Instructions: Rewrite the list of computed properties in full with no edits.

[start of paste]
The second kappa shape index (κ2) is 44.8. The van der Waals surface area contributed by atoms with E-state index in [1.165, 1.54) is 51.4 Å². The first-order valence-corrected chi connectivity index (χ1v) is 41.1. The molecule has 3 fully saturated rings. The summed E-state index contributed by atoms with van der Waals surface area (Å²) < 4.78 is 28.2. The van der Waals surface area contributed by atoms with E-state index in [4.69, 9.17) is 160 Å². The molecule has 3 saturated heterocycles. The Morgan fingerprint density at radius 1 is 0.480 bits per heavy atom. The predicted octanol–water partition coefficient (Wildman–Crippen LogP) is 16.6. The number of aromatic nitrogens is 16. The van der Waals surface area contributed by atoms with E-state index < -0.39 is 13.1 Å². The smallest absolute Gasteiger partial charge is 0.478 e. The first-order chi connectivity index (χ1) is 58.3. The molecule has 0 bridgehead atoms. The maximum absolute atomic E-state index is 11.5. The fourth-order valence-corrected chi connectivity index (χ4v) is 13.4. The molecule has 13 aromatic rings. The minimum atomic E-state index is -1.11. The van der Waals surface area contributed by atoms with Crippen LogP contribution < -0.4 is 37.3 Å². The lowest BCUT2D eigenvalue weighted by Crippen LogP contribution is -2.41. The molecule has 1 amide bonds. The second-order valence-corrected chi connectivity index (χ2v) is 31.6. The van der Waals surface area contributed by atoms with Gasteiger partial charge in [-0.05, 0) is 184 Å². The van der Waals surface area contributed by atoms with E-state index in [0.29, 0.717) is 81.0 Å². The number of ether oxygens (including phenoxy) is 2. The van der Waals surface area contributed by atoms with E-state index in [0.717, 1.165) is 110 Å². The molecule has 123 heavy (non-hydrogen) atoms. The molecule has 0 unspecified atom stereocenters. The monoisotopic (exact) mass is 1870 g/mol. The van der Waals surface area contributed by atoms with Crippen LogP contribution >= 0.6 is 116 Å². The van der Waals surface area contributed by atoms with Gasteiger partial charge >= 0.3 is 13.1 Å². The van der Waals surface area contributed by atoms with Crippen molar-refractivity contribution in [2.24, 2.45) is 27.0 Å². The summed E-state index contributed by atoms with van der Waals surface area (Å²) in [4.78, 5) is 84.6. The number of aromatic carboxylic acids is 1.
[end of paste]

The second kappa shape index (κ2) is 44.8. The van der Waals surface area contributed by atoms with E-state index in [1.165, 1.54) is 51.4 Å². The first-order valence-corrected chi connectivity index (χ1v) is 41.1. The molecule has 3 fully saturated rings. The summed E-state index contributed by atoms with van der Waals surface area (Å²) < 4.78 is 28.2. The van der Waals surface area contributed by atoms with E-state index in [4.69, 9.17) is 160 Å². The molecule has 3 saturated heterocycles. The Morgan fingerprint density at radius 1 is 0.480 bits per heavy atom. The predicted octanol–water partition coefficient (Wildman–Crippen LogP) is 16.6. The number of aromatic nitrogens is 16. The van der Waals surface area contributed by atoms with E-state index < -0.39 is 13.1 Å². The smallest absolute Gasteiger partial charge is 0.478 e. The first-order chi connectivity index (χ1) is 58.3. The molecule has 0 bridgehead atoms. The maximum absolute atomic E-state index is 11.5. The fourth-order valence-corrected chi connectivity index (χ4v) is 13.4. The molecule has 13 aromatic rings. The minimum atomic E-state index is -1.11. The van der Waals surface area contributed by atoms with Crippen LogP contribution < -0.4 is 37.3 Å². The lowest BCUT2D eigenvalue weighted by Crippen LogP contribution is -2.41. The molecule has 1 amide bonds. The second-order valence-corrected chi connectivity index (χ2v) is 31.6. The van der Waals surface area contributed by atoms with Gasteiger partial charge in [-0.05, 0) is 184 Å². The van der Waals surface area contributed by atoms with E-state index in [0.29, 0.717) is 81.0 Å². The number of ether oxygens (including phenoxy) is 2. The van der Waals surface area contributed by atoms with E-state index in [0.717, 1.165) is 110 Å². The molecule has 123 heavy (non-hydrogen) atoms. The molecule has 0 unspecified atom stereocenters. The monoisotopic (exact) mass is 1870 g/mol. The van der Waals surface area contributed by atoms with Crippen LogP contribution >= 0.6 is 116 Å². The van der Waals surface area contributed by atoms with Gasteiger partial charge >= 0.3 is 13.1 Å². The van der Waals surface area contributed by atoms with Crippen molar-refractivity contribution in [2.24, 2.45) is 27.0 Å². The summed E-state index contributed by atoms with van der Waals surface area (Å²) in [4.78, 5) is 84.6. The number of aromatic carboxylic acids is 1.